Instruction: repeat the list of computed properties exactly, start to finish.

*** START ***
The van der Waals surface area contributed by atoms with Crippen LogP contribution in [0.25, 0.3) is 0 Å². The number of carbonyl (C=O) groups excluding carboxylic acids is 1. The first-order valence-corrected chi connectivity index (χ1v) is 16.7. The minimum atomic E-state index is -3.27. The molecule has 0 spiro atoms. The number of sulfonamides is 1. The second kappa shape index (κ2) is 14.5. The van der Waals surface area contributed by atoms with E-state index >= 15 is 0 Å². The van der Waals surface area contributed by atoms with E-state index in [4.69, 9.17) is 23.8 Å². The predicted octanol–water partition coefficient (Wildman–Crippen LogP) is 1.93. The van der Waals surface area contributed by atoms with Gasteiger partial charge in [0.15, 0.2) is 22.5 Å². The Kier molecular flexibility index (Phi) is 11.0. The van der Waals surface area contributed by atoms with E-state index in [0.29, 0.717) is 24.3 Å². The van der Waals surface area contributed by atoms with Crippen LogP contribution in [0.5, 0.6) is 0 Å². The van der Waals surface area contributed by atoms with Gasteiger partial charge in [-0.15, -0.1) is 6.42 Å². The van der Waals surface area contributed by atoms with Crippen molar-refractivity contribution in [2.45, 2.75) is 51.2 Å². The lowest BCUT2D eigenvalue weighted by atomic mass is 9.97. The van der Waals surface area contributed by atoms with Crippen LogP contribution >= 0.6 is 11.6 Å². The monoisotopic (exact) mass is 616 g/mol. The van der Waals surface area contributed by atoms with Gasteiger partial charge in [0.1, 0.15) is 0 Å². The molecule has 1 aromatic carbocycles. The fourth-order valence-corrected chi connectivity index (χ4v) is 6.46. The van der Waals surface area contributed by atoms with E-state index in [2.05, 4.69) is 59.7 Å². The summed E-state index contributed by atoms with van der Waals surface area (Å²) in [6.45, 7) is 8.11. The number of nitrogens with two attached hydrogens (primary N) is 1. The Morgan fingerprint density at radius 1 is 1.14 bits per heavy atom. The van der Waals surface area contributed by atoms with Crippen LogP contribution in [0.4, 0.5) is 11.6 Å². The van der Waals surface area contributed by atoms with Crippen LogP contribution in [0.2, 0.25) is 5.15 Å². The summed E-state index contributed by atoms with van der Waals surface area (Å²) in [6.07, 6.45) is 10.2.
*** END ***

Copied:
The van der Waals surface area contributed by atoms with Crippen LogP contribution in [0.25, 0.3) is 0 Å². The number of carbonyl (C=O) groups excluding carboxylic acids is 1. The first-order valence-corrected chi connectivity index (χ1v) is 16.7. The minimum atomic E-state index is -3.27. The molecule has 0 spiro atoms. The number of sulfonamides is 1. The second kappa shape index (κ2) is 14.5. The van der Waals surface area contributed by atoms with E-state index >= 15 is 0 Å². The van der Waals surface area contributed by atoms with E-state index in [4.69, 9.17) is 23.8 Å². The predicted octanol–water partition coefficient (Wildman–Crippen LogP) is 1.93. The van der Waals surface area contributed by atoms with Gasteiger partial charge in [0.15, 0.2) is 22.5 Å². The Kier molecular flexibility index (Phi) is 11.0. The van der Waals surface area contributed by atoms with E-state index in [0.29, 0.717) is 24.3 Å². The van der Waals surface area contributed by atoms with Crippen LogP contribution in [0.5, 0.6) is 0 Å². The van der Waals surface area contributed by atoms with Gasteiger partial charge in [-0.15, -0.1) is 6.42 Å². The van der Waals surface area contributed by atoms with Crippen molar-refractivity contribution in [2.45, 2.75) is 51.2 Å². The lowest BCUT2D eigenvalue weighted by atomic mass is 9.97. The van der Waals surface area contributed by atoms with Crippen LogP contribution >= 0.6 is 11.6 Å². The monoisotopic (exact) mass is 616 g/mol. The van der Waals surface area contributed by atoms with Gasteiger partial charge in [0.1, 0.15) is 0 Å². The molecule has 1 aromatic carbocycles. The fourth-order valence-corrected chi connectivity index (χ4v) is 6.46. The van der Waals surface area contributed by atoms with E-state index in [2.05, 4.69) is 59.7 Å². The summed E-state index contributed by atoms with van der Waals surface area (Å²) in [6.45, 7) is 8.11. The number of nitrogens with two attached hydrogens (primary N) is 1. The Morgan fingerprint density at radius 1 is 1.14 bits per heavy atom. The van der Waals surface area contributed by atoms with Crippen LogP contribution in [0.4, 0.5) is 11.6 Å². The van der Waals surface area contributed by atoms with Crippen LogP contribution in [0.2, 0.25) is 5.15 Å². The summed E-state index contributed by atoms with van der Waals surface area (Å²) in [6.07, 6.45) is 10.2.